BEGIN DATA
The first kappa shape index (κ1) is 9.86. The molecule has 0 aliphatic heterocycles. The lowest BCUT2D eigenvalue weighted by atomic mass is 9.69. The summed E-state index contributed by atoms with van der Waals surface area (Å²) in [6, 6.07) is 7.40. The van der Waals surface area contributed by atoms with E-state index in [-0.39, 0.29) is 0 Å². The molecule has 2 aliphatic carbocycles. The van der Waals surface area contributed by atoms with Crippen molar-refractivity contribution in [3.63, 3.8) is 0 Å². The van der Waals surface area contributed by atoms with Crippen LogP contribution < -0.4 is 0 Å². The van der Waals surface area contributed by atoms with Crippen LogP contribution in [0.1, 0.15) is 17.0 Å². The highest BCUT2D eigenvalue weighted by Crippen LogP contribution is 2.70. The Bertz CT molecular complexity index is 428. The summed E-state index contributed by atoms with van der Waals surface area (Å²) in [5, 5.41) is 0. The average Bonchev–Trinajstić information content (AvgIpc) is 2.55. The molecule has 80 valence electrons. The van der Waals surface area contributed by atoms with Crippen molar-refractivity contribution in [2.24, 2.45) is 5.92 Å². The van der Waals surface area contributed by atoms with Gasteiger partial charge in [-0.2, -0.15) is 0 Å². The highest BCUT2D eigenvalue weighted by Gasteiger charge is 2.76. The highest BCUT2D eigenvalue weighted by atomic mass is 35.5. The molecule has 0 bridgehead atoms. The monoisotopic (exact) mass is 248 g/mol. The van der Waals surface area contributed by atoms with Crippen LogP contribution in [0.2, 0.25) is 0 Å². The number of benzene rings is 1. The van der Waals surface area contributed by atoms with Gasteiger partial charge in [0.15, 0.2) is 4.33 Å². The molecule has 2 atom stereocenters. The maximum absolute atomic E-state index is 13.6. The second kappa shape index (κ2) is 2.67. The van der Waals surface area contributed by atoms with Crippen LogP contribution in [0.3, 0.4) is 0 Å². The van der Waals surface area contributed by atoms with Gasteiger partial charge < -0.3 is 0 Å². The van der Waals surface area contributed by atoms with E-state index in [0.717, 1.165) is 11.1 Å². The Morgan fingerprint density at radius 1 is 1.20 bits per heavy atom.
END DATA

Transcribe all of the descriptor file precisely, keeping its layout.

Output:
The first kappa shape index (κ1) is 9.86. The molecule has 0 aliphatic heterocycles. The lowest BCUT2D eigenvalue weighted by atomic mass is 9.69. The summed E-state index contributed by atoms with van der Waals surface area (Å²) in [6, 6.07) is 7.40. The van der Waals surface area contributed by atoms with E-state index in [-0.39, 0.29) is 0 Å². The molecule has 2 aliphatic carbocycles. The van der Waals surface area contributed by atoms with Crippen molar-refractivity contribution in [3.63, 3.8) is 0 Å². The van der Waals surface area contributed by atoms with Crippen LogP contribution < -0.4 is 0 Å². The van der Waals surface area contributed by atoms with Crippen LogP contribution in [0.1, 0.15) is 17.0 Å². The highest BCUT2D eigenvalue weighted by Crippen LogP contribution is 2.70. The Bertz CT molecular complexity index is 428. The summed E-state index contributed by atoms with van der Waals surface area (Å²) in [5, 5.41) is 0. The average Bonchev–Trinajstić information content (AvgIpc) is 2.55. The molecule has 80 valence electrons. The van der Waals surface area contributed by atoms with Crippen molar-refractivity contribution in [2.24, 2.45) is 5.92 Å². The van der Waals surface area contributed by atoms with Gasteiger partial charge in [-0.2, -0.15) is 0 Å². The highest BCUT2D eigenvalue weighted by Gasteiger charge is 2.76. The highest BCUT2D eigenvalue weighted by atomic mass is 35.5. The molecule has 0 bridgehead atoms. The monoisotopic (exact) mass is 248 g/mol. The van der Waals surface area contributed by atoms with Crippen LogP contribution in [0.2, 0.25) is 0 Å². The number of benzene rings is 1. The van der Waals surface area contributed by atoms with Gasteiger partial charge in [0.15, 0.2) is 4.33 Å². The molecule has 2 atom stereocenters. The maximum absolute atomic E-state index is 13.6. The second kappa shape index (κ2) is 2.67. The van der Waals surface area contributed by atoms with Crippen LogP contribution in [0.3, 0.4) is 0 Å². The van der Waals surface area contributed by atoms with Gasteiger partial charge < -0.3 is 0 Å². The van der Waals surface area contributed by atoms with E-state index in [0.717, 1.165) is 11.1 Å². The Morgan fingerprint density at radius 1 is 1.20 bits per heavy atom.